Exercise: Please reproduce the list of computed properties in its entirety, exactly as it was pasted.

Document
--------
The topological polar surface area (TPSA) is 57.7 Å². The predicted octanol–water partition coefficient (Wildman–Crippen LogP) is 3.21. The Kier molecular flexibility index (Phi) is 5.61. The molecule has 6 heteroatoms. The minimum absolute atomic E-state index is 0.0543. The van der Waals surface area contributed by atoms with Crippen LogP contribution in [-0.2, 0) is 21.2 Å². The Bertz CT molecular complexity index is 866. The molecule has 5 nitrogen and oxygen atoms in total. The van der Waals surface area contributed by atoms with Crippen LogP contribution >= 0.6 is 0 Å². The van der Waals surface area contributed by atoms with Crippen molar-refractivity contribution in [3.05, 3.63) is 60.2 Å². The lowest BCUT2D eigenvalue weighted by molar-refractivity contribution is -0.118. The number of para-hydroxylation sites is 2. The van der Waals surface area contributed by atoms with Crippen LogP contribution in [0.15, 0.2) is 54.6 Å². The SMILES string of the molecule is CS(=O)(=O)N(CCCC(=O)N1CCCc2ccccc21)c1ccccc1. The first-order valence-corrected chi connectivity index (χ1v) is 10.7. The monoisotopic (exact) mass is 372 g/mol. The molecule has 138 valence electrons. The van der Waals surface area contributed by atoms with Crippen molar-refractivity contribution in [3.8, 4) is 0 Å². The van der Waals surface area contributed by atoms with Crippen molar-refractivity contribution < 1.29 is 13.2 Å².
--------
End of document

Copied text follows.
The topological polar surface area (TPSA) is 57.7 Å². The predicted octanol–water partition coefficient (Wildman–Crippen LogP) is 3.21. The Kier molecular flexibility index (Phi) is 5.61. The molecule has 6 heteroatoms. The minimum absolute atomic E-state index is 0.0543. The van der Waals surface area contributed by atoms with Crippen LogP contribution in [-0.2, 0) is 21.2 Å². The Bertz CT molecular complexity index is 866. The molecule has 5 nitrogen and oxygen atoms in total. The van der Waals surface area contributed by atoms with Crippen LogP contribution >= 0.6 is 0 Å². The van der Waals surface area contributed by atoms with Crippen molar-refractivity contribution in [3.05, 3.63) is 60.2 Å². The lowest BCUT2D eigenvalue weighted by molar-refractivity contribution is -0.118. The number of para-hydroxylation sites is 2. The van der Waals surface area contributed by atoms with Crippen LogP contribution in [0.15, 0.2) is 54.6 Å². The SMILES string of the molecule is CS(=O)(=O)N(CCCC(=O)N1CCCc2ccccc21)c1ccccc1. The first-order valence-corrected chi connectivity index (χ1v) is 10.7. The monoisotopic (exact) mass is 372 g/mol. The molecule has 138 valence electrons. The van der Waals surface area contributed by atoms with Crippen molar-refractivity contribution in [3.8, 4) is 0 Å². The van der Waals surface area contributed by atoms with Crippen molar-refractivity contribution < 1.29 is 13.2 Å².